What Matters Most When Caring for Loved One

End-of-life conversationIf you are caring for a loved one, whether it’s an aging parent, spouse, sibling or friend who needs help managing medical conditions, treatments and healthcare decisions, I highly recommend reading the book, “Being Mortal”, by Atul Gawande.

When I told a friend I was reading it, she asked, “That book is about dying, isn’t it?” I said, “No! It’s about making choices so you can stay in control of how and where you live out the final stages of your life.”

Dr. Gawande points out that the medical community tends to look at aging as a medical problem that needs to be fixed. He said, “…Our decision making in most medicine has failed so spectacularly that we have reached the point of actively inflicting harm on patients rather than confronting the subject of mortality.”

He goes into depth about how to ask the right questions so you will know what matters most to people who are coping with life-ending diseases. There are some basic questions each of us need to answer. Depending on our age and stage in life, your answers may vary:

  • Do you want to be resuscitated if your heart stops?
  • Do you want aggressive treatments such as intubation and mechanical ventilation?
  • Do you want antibiotics?
  • Do you want tube or intravenous feeding if you can’t eat on your own?

These questions are all included in an Advance Directive, one of the end-of-life documents everyone needs. In this document we appoint a health-care representative who is obligated to follow our wishes – even if they don’t agree with them.

As important as it is to ask and answer these basic questions, Dr. Gawande points out that what may be even more important is determining what matters most to the patient regarding quality of life versus quantity of life.

In one story he describes a conversation a woman had with her father the night before he had a risky surgery. When she asked him what he would need to be able to do in order for his life to still be worth living, he said, “I want to be able to eat chocolate ice cream and watch football.”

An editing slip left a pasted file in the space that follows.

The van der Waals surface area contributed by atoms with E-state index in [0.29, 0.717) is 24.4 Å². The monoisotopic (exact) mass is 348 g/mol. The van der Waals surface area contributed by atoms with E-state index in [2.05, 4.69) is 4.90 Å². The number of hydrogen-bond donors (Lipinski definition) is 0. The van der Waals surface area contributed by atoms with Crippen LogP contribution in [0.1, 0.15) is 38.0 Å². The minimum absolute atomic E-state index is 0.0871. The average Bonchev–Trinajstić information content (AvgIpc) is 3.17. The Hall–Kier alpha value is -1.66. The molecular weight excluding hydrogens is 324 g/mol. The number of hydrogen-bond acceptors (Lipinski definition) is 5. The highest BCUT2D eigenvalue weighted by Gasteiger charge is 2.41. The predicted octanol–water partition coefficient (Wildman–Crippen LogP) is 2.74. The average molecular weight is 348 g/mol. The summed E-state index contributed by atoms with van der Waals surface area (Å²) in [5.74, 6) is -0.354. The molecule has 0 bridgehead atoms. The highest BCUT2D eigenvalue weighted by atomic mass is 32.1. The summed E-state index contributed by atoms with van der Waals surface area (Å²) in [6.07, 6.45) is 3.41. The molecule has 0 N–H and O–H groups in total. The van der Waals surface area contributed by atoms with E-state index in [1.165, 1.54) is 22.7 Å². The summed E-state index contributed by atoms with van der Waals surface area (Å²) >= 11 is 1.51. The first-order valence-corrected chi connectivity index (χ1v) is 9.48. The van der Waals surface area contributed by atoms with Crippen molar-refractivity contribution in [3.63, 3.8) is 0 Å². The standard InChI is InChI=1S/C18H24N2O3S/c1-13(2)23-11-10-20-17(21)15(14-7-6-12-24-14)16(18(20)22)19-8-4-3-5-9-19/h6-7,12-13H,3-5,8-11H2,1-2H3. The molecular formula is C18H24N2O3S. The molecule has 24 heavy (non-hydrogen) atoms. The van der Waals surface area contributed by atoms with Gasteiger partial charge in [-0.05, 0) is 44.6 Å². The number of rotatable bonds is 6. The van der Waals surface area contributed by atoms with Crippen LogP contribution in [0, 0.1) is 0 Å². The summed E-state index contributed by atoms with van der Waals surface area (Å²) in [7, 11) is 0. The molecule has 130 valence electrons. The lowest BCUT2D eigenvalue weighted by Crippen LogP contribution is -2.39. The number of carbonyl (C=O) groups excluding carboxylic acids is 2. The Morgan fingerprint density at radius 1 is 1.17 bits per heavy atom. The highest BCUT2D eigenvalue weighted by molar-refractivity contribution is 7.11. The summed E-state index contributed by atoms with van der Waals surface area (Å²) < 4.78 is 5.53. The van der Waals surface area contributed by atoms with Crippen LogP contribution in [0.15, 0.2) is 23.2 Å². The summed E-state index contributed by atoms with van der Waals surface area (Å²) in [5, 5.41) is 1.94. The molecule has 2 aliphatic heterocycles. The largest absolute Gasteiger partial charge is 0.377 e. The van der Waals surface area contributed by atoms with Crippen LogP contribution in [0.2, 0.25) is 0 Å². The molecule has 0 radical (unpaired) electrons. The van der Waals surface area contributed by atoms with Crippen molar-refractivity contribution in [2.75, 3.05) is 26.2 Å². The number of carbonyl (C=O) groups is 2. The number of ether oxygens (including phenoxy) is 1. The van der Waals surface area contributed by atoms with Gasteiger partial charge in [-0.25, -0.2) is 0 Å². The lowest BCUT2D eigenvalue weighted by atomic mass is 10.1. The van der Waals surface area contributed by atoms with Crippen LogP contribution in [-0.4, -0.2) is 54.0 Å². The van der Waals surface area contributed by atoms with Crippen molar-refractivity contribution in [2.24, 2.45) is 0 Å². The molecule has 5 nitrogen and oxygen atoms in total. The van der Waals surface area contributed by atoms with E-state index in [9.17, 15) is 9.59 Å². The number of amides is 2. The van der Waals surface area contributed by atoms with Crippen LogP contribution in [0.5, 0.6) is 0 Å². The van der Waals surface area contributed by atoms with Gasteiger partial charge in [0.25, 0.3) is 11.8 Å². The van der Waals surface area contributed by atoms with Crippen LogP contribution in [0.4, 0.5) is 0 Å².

When Dr. Gawande’s own father was facing surgery for a spinal tumor, he asked his dad what trade-offs he was willing to make in order to live. His father said that being with people and interacting with them was what mattered to him most. However, he wasn’t willing to accept a life of complete paralysis and of needing total care. He wanted to be in charge of his world and life.

Finding out what matters most to people and understanding what they are willing to suffer and sacrifice in order to extend their lives can help families and physicians make decisions in accordance with the patients’ wishes when they are not in a position to do it themselves.

Although this book is about aging and end-of-life decisions, it isn’t depressing. It’s good to know that even if we are old or dealing with a life-ending illness, we still have choices. If we make those choices now, and let our loved ones know what matters most to us, it will be much easier for them to make informed decisions that will help us stay in control of our lives until the very end. I think that’s tremendously encouraging and empowering.